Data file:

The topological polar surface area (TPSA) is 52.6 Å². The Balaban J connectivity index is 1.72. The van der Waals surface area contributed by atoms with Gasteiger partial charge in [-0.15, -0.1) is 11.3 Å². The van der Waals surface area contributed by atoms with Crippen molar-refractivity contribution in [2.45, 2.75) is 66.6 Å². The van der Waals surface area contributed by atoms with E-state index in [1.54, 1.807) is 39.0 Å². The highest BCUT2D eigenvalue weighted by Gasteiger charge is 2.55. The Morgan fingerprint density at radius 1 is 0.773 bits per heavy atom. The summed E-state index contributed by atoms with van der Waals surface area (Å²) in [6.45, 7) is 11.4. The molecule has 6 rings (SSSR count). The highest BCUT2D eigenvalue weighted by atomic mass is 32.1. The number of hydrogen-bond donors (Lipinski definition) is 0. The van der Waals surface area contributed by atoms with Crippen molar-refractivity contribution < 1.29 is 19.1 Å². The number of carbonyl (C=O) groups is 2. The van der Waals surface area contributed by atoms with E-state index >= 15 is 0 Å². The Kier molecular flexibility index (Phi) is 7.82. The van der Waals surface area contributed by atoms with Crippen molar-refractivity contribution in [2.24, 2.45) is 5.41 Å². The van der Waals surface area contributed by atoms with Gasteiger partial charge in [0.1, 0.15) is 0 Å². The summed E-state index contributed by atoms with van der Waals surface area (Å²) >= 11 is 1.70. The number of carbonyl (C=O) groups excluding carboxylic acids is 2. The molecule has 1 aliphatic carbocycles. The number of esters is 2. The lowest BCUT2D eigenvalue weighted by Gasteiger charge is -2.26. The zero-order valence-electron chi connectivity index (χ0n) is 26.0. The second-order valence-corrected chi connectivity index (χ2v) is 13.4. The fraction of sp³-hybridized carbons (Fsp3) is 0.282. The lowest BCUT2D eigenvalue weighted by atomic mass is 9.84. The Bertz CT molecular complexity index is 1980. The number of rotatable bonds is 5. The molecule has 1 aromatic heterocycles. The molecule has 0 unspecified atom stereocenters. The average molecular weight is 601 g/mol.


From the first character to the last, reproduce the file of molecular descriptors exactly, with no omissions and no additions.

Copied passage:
The topological polar surface area (TPSA) is 52.6 Å². The Balaban J connectivity index is 1.72. The van der Waals surface area contributed by atoms with Gasteiger partial charge in [-0.15, -0.1) is 11.3 Å². The van der Waals surface area contributed by atoms with Crippen molar-refractivity contribution in [2.45, 2.75) is 66.6 Å². The van der Waals surface area contributed by atoms with E-state index in [1.54, 1.807) is 39.0 Å². The highest BCUT2D eigenvalue weighted by Gasteiger charge is 2.55. The Morgan fingerprint density at radius 1 is 0.773 bits per heavy atom. The summed E-state index contributed by atoms with van der Waals surface area (Å²) in [6.45, 7) is 11.4. The molecule has 6 rings (SSSR count). The highest BCUT2D eigenvalue weighted by atomic mass is 32.1. The number of hydrogen-bond donors (Lipinski definition) is 0. The van der Waals surface area contributed by atoms with Crippen molar-refractivity contribution < 1.29 is 19.1 Å². The number of carbonyl (C=O) groups is 2. The van der Waals surface area contributed by atoms with E-state index >= 15 is 0 Å². The Kier molecular flexibility index (Phi) is 7.82. The van der Waals surface area contributed by atoms with Crippen molar-refractivity contribution in [2.24, 2.45) is 5.41 Å². The van der Waals surface area contributed by atoms with Gasteiger partial charge in [0.1, 0.15) is 0 Å². The summed E-state index contributed by atoms with van der Waals surface area (Å²) >= 11 is 1.70. The number of carbonyl (C=O) groups excluding carboxylic acids is 2. The molecule has 1 aliphatic carbocycles. The number of esters is 2. The lowest BCUT2D eigenvalue weighted by Gasteiger charge is -2.26. The zero-order valence-electron chi connectivity index (χ0n) is 26.0. The second-order valence-corrected chi connectivity index (χ2v) is 13.4. The fraction of sp³-hybridized carbons (Fsp3) is 0.282. The lowest BCUT2D eigenvalue weighted by atomic mass is 9.84. The Bertz CT molecular complexity index is 1980. The number of rotatable bonds is 5. The molecule has 1 aromatic heterocycles. The molecule has 0 unspecified atom stereocenters. The average molecular weight is 601 g/mol.